Monday night, the SEC sent out a release acknowledging that the game should have been stopped for a slow-motion replay review. It was not. And the SEC also said it is fining Kiffin $25,000. Earlier in the day, after a phone call with the SEC office to discuss the play, Kiffin said this at his weekly press conference: “I've had to take about a five-minute power yoga class before I walked in here and said what I really want to.” Then Monday night, Kiffy went back on Twitter and asked where he can get enough pennies to pay the fine that way.
Meanwhile, the Gus Bus wobbles on in search of its next moment of divine providence.
STAT OF THE WEEK
Don’t look now, but the state of Indiana (37) is off to a glorious start—and we’re not talking about basketball. Both Indiana and Purdue were upset winners Saturday, the Hoosiers winning a thriller over Penn State and the short-handed Boilermakers beating Iowa. Last time the two of them both started Big Ten play 1–0? It was 2001.
But it could get better. Both are favored this weekend—Indiana by 12 1/2 at Rutgers, Purdue by seven at Illinois. Last time they both started 2–0 in Big Ten play? Try 1976.
Now add one more layer and it really gets crazy. There is a third Power 5 school in the state, a small Catholic college in South Bend. Notre Dame is 5–0 and favored by 20 at Georgia Tech. Last time Notre Dame started a season 6–0 and both Indiana and Purdue were 2–0 in their conference? Never. Hasn’t happened. But, hey, the Hoosiers and Boilermakers have only been playing in the same league since 1901.
COACH WHO EARNED HIS COMP CAR THIS WEEK
Brian Brohm (38), Purdue. The Boilermakers quarterback coach was thrust into head-coaching duties when his big brother, Jeff, was waylaid by COVID-19. The biggest complication there: Jeff is his own play-caller, which meant that Brian was in charge of the call sheet for the first time. The result: a 24–20 Purdue win in which the Boilers executed two long fourth-quarter drives to pull off the comeback. “I thought Brian did a very good job, and I had great confidence that he would,” Jeff Brohm said Monday. “He’s played the quarterback position for a long time. He's been with me, as well. We've got the same blood. We kind of think alike a little bit even though he's much calmer and cool and collected than me, which is a great quality to have.”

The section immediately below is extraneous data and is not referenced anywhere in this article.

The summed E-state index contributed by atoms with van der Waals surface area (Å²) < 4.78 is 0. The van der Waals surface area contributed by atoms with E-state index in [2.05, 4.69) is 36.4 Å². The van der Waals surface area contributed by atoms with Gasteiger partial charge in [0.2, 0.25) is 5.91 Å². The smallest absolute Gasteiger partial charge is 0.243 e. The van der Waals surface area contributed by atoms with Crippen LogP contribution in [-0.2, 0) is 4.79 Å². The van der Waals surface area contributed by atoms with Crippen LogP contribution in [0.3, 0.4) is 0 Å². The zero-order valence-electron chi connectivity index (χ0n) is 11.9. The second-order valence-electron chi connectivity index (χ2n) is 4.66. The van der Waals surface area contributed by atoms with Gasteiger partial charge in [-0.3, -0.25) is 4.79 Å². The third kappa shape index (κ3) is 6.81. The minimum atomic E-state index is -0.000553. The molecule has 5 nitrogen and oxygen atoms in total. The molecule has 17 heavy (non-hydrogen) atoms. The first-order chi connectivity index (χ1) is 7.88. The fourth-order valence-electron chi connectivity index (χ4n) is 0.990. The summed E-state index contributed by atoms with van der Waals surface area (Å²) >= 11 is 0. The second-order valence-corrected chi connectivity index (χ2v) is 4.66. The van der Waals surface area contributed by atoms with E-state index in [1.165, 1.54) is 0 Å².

COACH WHO SHOULD TAKE THE BUS TO WORK
James Franklin (39), Penn State. To repeat an ancient life lesson: If someone is giving you something for free, be wary. Indiana gave Penn State a free touchdown and the Nittany Lions foolishly accepted it, giving the Hoosiers the chance to keep the game alive, tie it in regulation and win it in overtime. It wasn’t a great day on the sidelines for a guy who is a master program builder but sometimes an iffy in-game coach.
The Dash went nowhere this week, a sign of the COVID times, but there were some wings to smoke at home and some beer to drink with them. A buddy sent down an assortment of Wisconsin brews, and the choice was a Snake Hollow IPA (40) from Potosi Brewing Company. Get yourself a six pack and thank The Dash later.